Owens Corning said yesterday it has significantly boosted capacity at a factory in Mexico City that produces insulation for pipes.
The move helps to fill an industry-wide void created when a Johns Manville plant in Defiance was destroyed by fire in May, 2003.
The northwest Ohio plant produced 35 to 40 percent of insulation sold in the United States, Canada, and Mexico for wrapping around pipes used to heat and cool commercial buildings, according to the industry publication Insulation Outlook. The factory's destruction significantly disrupted domestic supply, the report said.
In the days after the Defiance fire, manufacturers rushed to find temporary solutions to fill the void. Johns Manville, of Denver, turned to a plant in Alabama.
Toledo-based OC, like other manufacturers, imported insulation from overseas producers.
"We had to bring it across the ocean and it proved to be too much of a logistics challenge," said Jeff Craney, vice president for commercial and industrial businesses.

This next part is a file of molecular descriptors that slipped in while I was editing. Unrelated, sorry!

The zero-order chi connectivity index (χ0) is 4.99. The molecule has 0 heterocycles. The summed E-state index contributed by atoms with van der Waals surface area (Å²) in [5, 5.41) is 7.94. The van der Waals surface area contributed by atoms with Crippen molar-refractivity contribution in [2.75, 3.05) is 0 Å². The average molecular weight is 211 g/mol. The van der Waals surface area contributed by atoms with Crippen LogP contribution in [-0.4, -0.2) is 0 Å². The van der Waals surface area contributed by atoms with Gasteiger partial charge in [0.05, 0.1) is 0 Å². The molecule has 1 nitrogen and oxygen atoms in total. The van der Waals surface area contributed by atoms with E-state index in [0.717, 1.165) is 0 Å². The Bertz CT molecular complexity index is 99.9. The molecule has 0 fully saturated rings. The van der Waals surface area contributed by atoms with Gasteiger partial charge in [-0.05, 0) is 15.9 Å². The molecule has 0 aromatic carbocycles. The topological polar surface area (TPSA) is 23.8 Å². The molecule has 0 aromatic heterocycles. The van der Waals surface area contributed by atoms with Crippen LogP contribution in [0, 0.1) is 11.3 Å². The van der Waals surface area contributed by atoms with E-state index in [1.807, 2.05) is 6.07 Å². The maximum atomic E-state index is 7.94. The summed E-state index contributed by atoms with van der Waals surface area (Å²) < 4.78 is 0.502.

The company's investment in its Mexican operation began after it bought out a partner in a joint venture in Mexico known as Vitro Fibras. OC paid $71.5 million for the operation that has since been renamed Owens Corning Mexico.
The Fortune 500 firm installed two additional production lines at the Mexico City operation, doubling the factory's capacity and boosting the company's capacity by 30 percent, Mr. Craney said.
Additional steps taken by OC to increase output of pipe insulation included production increases at a factory in Newark, Ohio and creation of a new distribution center in the Dallas area to reduce the load on an existing facility in Hebron, Ohio.
Johns Manville announced March 25 that it will build a plant to replace the ruined factory, but didn't say if it will be in Defiance.